NEVER NEVER, James Patterson

NEVER NEVER by James Patterson and Candice Fox

Co-authors seldom work out successfully. Who knows why? Maybe creative differences? Maybe lack of collaborative cooperation? Never Never fits into the category of failed effort.

When Sydney police department sex crimes detective Harriet Blue is called into her boss’s office, she never imagined it would be to tell her that her brother is the prime suspect in the brutal murders of three women.

Shocked and in denial, Harry is transferred to Perth to avoid the media exposure this case will attract. Harry is sent into the outback – the never never – to investigate the disappearance of mine worker Danny Carter. The mining town is a seedy place, full of money and immoral ways to spend it. As Harry delves deeper into the murky lives of these miners, she finds that Danny isn’t the first to go missing.

Richard’s comments
The synopsis of the story is more appealing than the actual book. The summary makes the plot sound suspenseful and attractive but in reality, the book plods along with sporadic bursts of readability, soon followed by lapses into reading doldrums.

Our chief protagonist, Detective Harry (Harriet) Blue, is a reputable cop but because of the accusations against her brother as a sex predator and the inevitable media scramble, her boss decides it is better to ship her off into the never never lands of the Australian outback so the news hounds cannot readily find her.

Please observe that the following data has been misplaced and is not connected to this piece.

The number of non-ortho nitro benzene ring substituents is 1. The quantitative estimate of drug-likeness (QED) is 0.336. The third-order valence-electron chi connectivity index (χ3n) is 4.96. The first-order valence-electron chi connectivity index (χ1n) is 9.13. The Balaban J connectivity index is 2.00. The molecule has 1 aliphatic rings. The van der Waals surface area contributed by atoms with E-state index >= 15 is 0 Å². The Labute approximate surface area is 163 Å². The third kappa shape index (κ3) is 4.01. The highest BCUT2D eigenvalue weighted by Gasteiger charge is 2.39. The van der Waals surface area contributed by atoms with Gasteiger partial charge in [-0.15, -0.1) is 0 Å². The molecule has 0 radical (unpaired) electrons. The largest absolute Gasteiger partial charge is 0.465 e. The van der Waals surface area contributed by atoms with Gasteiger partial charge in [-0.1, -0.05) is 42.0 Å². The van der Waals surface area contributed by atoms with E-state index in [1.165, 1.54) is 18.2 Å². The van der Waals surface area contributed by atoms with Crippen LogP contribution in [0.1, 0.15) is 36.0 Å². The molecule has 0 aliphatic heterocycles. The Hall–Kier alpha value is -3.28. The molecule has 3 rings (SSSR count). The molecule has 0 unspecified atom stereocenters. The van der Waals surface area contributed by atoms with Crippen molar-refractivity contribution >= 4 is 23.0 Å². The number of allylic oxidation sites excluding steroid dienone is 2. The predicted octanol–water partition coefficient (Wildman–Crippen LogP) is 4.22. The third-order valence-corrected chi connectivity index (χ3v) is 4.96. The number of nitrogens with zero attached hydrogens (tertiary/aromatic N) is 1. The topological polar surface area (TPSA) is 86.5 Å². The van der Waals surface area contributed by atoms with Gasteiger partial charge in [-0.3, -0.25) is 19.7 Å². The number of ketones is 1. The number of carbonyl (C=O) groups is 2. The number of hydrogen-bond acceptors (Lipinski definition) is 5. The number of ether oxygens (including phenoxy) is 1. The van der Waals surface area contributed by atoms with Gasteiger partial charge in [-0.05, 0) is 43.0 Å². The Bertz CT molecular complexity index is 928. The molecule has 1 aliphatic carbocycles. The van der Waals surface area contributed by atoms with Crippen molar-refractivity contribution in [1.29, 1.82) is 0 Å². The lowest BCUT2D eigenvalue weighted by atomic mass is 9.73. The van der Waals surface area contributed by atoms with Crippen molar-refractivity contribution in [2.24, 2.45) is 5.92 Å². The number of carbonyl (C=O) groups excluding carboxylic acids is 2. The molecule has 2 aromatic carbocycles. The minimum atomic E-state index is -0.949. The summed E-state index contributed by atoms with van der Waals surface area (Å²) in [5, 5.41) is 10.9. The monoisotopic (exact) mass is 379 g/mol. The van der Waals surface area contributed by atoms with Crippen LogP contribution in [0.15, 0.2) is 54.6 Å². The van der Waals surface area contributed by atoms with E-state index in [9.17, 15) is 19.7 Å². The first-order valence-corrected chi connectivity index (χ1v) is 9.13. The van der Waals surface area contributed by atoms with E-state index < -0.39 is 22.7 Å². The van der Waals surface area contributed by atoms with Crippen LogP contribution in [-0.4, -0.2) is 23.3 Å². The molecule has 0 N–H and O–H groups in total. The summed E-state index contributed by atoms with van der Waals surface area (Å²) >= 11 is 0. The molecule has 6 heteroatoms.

Harriet is sent to a mining region where a miner has been reported as missing. A discovery of a body part leads to even more discovery, that two more miners have been killed in brutal ways.

With bursts of suspense and tension, the plot moves along sporadically. Harriet carries out her investigation with a newly assigned partner. She has suspicions that Whitt, the new partner, is actually a plant by her police employers as they try to learn more about her brother and the acts of which he is accused.

The mining town turns out to be a corrupted, morally deprived site with prevalent drug abuse, illegal drinking and resident prostitutes plying their wares.

Criticisms cannot be made about the writing, the plot, or the development of the story. That the book has been planned in a structured way is obvious and for this, the co-authors deserve positive acknowledgement.

However, there are lapses in the suspense, far too often. There is confusion as the authors try to elaborate on the unravelling action. Tension builds with attempted killings compounded with even more tension when Harry is the target. But the confused writing detracts from the build up of the suspense.

Whitt and Harry are misled by the actual killer numerous times and become his targets more than once. Ultimately, there is a believable resolution to the story, though the outcome of the brother’s criminal accusation is handled in an awkward and unrefined way.

Never Never is not a polished detective story. It is confusing and at times, boring read. The plot is credible but it is developed in an erratic manner causing boredom and distraction unless the reader focuses really hard and works at reading the book.

However, the plot is appealing and draws the reader in. However, the attraction is unstable and not steadfast.

3 stars at best.



This entry was posted in RICHARD reads reviews. Bookmark the permalink.

Leave a Reply

Your email address will not be published.